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From The Miller's Tale, lines 698-707:
Absalom's revenge
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From The Canterbury Tales:
The Miller's Tale
lines 708-746: The awakening of the carpenter

      This carpenter out of his slomber sterte,
And herde oon crien 'water' as he were wood,
710And thoughte, "Allas, now comth Nowelis flood!"
He sit hym up withouten wordes mo,
And with his ax he smoot the corde atwo,
And doun gooth al; he foond neither to selle,
Ne breed ne ale, til he cam to the celle
715Upon the floor, and ther aswowne he lay.
      Up stirte hire Alison and Nicholay,
And criden "Out" and "Harrow" in the strete.
The neighebores, bothe smale and grete,
In ronnen for to gauren on this man,
720That yet aswowne lay, bothe pale and wan,
For with the fal he brosten hadde his arm.
But stonde he moste unto his owene harm;
For whan he spak, he was anon bore doun
With hende Nicholas and Alisoun.
725They tolden every man that he was wood,
He was agast so of Nowelis flood
Thurgh fantasie, that of his vanytee
He hadde yboght hym knedyng-tubbes thre,
And hadde hem hanged in the roof above;
730And that he preyed hem, for Goddes love,
To sitten in the roof, par compaignye.
      The folk gan laughen at his fantasye;
Into the roof they kiken and they cape;
And turned al his harm unto a jape.
735For what so that this carpenter answerde,
It was for noght, no man his reson herde.
With othes grete he was so sworn adoun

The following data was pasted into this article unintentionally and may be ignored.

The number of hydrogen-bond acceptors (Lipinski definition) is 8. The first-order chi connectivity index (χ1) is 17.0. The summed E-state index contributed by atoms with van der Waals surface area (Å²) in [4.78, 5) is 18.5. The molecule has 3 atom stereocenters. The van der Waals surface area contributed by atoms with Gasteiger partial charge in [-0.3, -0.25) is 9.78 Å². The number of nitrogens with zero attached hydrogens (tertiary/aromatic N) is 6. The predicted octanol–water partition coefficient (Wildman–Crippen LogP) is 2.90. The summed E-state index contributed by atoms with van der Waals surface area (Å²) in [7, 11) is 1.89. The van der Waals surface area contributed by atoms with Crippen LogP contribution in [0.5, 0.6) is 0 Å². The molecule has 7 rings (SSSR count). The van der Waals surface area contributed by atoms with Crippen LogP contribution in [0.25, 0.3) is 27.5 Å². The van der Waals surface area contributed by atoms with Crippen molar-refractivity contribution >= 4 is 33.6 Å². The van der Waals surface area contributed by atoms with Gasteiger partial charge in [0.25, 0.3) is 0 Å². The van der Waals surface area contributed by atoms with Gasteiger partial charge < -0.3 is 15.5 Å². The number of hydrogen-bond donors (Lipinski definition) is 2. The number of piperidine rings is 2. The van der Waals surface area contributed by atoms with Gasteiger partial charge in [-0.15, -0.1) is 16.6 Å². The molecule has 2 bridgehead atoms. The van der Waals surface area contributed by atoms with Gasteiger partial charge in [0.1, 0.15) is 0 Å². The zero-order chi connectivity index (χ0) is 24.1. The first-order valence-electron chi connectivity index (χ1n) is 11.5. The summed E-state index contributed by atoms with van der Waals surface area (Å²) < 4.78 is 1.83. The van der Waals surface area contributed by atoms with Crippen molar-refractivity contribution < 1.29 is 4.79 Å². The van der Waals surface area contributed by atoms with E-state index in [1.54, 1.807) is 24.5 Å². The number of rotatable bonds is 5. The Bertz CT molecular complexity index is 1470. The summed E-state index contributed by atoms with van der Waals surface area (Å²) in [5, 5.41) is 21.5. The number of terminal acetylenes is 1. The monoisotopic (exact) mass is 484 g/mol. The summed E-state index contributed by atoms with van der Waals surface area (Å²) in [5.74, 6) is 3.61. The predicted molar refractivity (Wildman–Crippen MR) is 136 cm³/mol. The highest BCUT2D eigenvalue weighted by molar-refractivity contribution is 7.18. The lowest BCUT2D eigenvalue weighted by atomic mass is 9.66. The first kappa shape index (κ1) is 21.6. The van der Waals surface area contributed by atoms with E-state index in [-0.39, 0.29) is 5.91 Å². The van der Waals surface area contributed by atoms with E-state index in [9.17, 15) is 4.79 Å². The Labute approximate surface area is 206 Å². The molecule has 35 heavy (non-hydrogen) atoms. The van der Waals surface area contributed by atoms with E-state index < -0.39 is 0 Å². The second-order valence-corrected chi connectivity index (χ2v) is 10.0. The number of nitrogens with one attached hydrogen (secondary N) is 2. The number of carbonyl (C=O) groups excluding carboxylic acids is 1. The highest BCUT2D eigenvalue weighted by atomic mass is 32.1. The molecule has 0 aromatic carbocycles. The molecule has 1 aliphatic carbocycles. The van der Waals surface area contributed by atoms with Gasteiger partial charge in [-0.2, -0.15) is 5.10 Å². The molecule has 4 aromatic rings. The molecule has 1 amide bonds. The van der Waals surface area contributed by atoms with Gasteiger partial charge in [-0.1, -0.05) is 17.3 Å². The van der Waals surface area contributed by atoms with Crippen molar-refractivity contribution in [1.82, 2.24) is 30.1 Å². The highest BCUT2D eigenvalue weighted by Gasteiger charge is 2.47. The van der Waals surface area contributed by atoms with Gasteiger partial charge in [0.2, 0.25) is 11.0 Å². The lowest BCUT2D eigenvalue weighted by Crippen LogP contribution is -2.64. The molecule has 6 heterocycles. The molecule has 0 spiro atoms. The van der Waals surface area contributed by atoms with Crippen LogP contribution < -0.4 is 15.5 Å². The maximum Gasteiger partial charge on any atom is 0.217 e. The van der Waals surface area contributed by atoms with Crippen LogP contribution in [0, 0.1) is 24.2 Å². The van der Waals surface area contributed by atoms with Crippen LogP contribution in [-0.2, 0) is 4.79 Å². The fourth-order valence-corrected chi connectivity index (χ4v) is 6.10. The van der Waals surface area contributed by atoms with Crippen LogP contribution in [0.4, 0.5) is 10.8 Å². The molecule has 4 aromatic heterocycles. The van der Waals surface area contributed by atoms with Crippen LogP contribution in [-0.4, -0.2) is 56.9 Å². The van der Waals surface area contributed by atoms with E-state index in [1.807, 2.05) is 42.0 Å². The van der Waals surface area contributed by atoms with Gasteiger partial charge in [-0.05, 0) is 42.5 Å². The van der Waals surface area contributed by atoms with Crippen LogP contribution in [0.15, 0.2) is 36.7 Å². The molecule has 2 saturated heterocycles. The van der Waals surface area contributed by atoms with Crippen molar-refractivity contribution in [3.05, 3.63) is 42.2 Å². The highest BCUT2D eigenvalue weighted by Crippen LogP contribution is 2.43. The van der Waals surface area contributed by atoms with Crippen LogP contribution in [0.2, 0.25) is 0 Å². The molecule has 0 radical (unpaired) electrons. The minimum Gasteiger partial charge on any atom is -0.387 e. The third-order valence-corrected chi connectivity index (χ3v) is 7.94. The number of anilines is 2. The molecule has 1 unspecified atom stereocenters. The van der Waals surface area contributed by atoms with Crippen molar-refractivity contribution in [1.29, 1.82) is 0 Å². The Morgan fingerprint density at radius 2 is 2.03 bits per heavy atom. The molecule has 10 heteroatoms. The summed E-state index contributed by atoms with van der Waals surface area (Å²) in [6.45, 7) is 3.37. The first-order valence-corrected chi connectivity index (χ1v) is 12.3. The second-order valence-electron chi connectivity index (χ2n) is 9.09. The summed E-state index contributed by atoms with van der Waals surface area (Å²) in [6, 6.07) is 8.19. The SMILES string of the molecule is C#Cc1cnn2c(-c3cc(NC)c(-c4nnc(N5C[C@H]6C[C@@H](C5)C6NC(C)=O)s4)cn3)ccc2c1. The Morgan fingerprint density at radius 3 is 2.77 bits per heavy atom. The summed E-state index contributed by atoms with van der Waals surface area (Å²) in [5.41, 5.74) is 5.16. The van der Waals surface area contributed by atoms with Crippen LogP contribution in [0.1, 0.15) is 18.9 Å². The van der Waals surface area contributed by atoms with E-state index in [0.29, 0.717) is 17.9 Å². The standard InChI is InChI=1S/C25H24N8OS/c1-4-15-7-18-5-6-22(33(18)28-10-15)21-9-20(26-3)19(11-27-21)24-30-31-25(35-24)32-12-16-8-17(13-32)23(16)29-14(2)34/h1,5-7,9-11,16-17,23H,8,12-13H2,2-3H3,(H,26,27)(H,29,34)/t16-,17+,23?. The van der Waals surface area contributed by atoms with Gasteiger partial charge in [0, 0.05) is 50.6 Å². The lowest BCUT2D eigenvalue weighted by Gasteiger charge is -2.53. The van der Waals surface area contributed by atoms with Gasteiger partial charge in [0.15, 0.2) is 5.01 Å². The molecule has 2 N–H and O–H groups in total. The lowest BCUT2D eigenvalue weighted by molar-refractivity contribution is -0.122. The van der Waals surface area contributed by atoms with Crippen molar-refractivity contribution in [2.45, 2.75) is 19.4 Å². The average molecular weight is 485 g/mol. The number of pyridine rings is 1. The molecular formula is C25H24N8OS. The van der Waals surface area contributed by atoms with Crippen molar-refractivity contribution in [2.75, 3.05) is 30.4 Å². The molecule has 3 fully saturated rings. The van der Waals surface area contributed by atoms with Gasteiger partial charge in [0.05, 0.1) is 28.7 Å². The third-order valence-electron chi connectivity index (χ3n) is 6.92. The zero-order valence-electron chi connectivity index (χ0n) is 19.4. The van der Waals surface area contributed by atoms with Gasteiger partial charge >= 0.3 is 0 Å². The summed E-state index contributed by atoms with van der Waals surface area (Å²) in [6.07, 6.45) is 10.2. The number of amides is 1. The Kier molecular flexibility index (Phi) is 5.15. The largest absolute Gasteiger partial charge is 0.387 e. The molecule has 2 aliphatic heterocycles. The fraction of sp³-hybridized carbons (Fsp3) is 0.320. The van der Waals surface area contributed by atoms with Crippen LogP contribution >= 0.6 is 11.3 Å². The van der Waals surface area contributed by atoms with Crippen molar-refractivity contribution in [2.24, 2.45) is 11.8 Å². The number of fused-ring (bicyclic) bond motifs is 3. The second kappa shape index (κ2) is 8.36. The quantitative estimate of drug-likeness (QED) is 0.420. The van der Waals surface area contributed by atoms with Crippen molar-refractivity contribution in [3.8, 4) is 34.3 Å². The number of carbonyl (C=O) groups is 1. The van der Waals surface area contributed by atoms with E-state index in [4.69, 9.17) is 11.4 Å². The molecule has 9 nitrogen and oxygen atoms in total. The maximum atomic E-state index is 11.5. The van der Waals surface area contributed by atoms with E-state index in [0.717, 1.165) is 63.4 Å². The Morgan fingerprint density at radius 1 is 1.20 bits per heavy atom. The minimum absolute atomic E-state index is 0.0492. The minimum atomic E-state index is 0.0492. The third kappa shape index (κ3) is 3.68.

That he was holde wood in al the toun;
For every clerk anonright heeld with oother.
740They seyde, "The man is wood, my leeve brother";
And every wight gan laughen at this stryf.
Thus swyved was this carpenteris wyf,
For al his kepyng and his jalousye;
And Absolon hath kist hir nether ye;
745And Nicholas is scalded in the towte.
This tale is doon, and God save al the rowte!
      This carpenter out of his sleep did start,
Hearing that "Water!" cried as madman would,
710And thought, "Alas, now comes down Noel's flood!"
He struggled up without another word
And with his axe he cut in two the cord,
And down went all; he did not stop to trade
In bread or ale till he'd the journey made,
715And there upon the floor he swooning lay.
      Up started Alison and Nicholay
And shouted "Help!" and "Hello!" down the street.
The neighbours, great and small, with hastening feet
Swarmed in the house to stare upon this man,
720Who lay yet swooning, and all pale and wan;
For in the falling he had smashed his arm.
He had to suffer, too, another harm,
For when he spoke he was at once borne down
By clever Nicholas and Alison.
725For they told everyone that he was odd;
He was so much afraid of "Noel's" flood,
Through fantasy, that out of vanity
He'd gone and bought these kneading-tubs, all three,
And that he'd hung them near the roof above;
730And that he had prayed them, for God's dear love,
To sit with him and bear him company.
      The people laughed at all this fantasy;
Up to the roof they looked, and there did gape,
And so turned all his injury to a jape.
735For when this carpenter got in a word,
'Twas all in vain, no man his reasons heard;
With oaths imprenive he was so sworn down,
That he was held for mad by all the town;
For every clerk did side with every other.
740They said: "The man is crazy, my dear brother."
And everyone did laugh at all this strife.
Thus screwed was the carpenter's goodwife,
For all his watching and his jealousy;
And Absalom has kissed her lower eye;
745And Nicholas has burned his butt painfully.
This tale is done, and God save all the company!

Heere endeth the Millere his Tale.

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From The Canterbury Tales, The Reeve's Tale